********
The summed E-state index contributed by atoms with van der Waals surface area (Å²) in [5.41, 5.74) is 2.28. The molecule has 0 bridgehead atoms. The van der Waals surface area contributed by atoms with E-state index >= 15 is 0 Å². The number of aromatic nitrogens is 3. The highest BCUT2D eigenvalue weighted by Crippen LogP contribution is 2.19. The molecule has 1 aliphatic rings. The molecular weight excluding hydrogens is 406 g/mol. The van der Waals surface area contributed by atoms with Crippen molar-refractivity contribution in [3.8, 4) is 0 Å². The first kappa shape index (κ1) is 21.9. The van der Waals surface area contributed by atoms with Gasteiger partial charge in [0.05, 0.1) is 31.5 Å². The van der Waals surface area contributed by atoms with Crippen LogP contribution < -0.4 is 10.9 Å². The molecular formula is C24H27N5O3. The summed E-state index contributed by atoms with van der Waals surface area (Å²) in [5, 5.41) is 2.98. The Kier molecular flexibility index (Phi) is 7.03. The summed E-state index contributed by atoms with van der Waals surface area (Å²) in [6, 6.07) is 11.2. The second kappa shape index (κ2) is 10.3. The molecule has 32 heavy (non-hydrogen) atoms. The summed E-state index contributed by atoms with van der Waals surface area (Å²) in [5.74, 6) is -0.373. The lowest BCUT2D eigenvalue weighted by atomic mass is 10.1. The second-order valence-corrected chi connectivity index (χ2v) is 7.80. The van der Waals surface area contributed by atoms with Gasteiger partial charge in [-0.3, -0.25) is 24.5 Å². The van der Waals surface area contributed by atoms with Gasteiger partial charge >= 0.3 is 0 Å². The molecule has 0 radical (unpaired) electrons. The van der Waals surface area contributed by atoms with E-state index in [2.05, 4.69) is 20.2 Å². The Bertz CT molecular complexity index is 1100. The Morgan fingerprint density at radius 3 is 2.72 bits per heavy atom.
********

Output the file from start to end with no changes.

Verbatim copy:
The summed E-state index contributed by atoms with van der Waals surface area (Å²) in [5.41, 5.74) is 2.28. The molecule has 0 bridgehead atoms. The van der Waals surface area contributed by atoms with E-state index >= 15 is 0 Å². The number of aromatic nitrogens is 3. The highest BCUT2D eigenvalue weighted by Crippen LogP contribution is 2.19. The molecule has 1 aliphatic rings. The molecular weight excluding hydrogens is 406 g/mol. The van der Waals surface area contributed by atoms with Crippen molar-refractivity contribution in [3.8, 4) is 0 Å². The first kappa shape index (κ1) is 21.9. The van der Waals surface area contributed by atoms with Gasteiger partial charge in [0.05, 0.1) is 31.5 Å². The van der Waals surface area contributed by atoms with Crippen LogP contribution < -0.4 is 10.9 Å². The molecular formula is C24H27N5O3. The summed E-state index contributed by atoms with van der Waals surface area (Å²) in [5, 5.41) is 2.98. The Kier molecular flexibility index (Phi) is 7.03. The summed E-state index contributed by atoms with van der Waals surface area (Å²) in [6, 6.07) is 11.2. The second kappa shape index (κ2) is 10.3. The molecule has 32 heavy (non-hydrogen) atoms. The summed E-state index contributed by atoms with van der Waals surface area (Å²) in [5.74, 6) is -0.373. The lowest BCUT2D eigenvalue weighted by atomic mass is 10.1. The second-order valence-corrected chi connectivity index (χ2v) is 7.80. The van der Waals surface area contributed by atoms with Gasteiger partial charge in [-0.3, -0.25) is 24.5 Å². The van der Waals surface area contributed by atoms with Gasteiger partial charge >= 0.3 is 0 Å². The molecule has 0 radical (unpaired) electrons. The van der Waals surface area contributed by atoms with E-state index in [2.05, 4.69) is 20.2 Å². The Bertz CT molecular complexity index is 1100. The Morgan fingerprint density at radius 3 is 2.72 bits per heavy atom.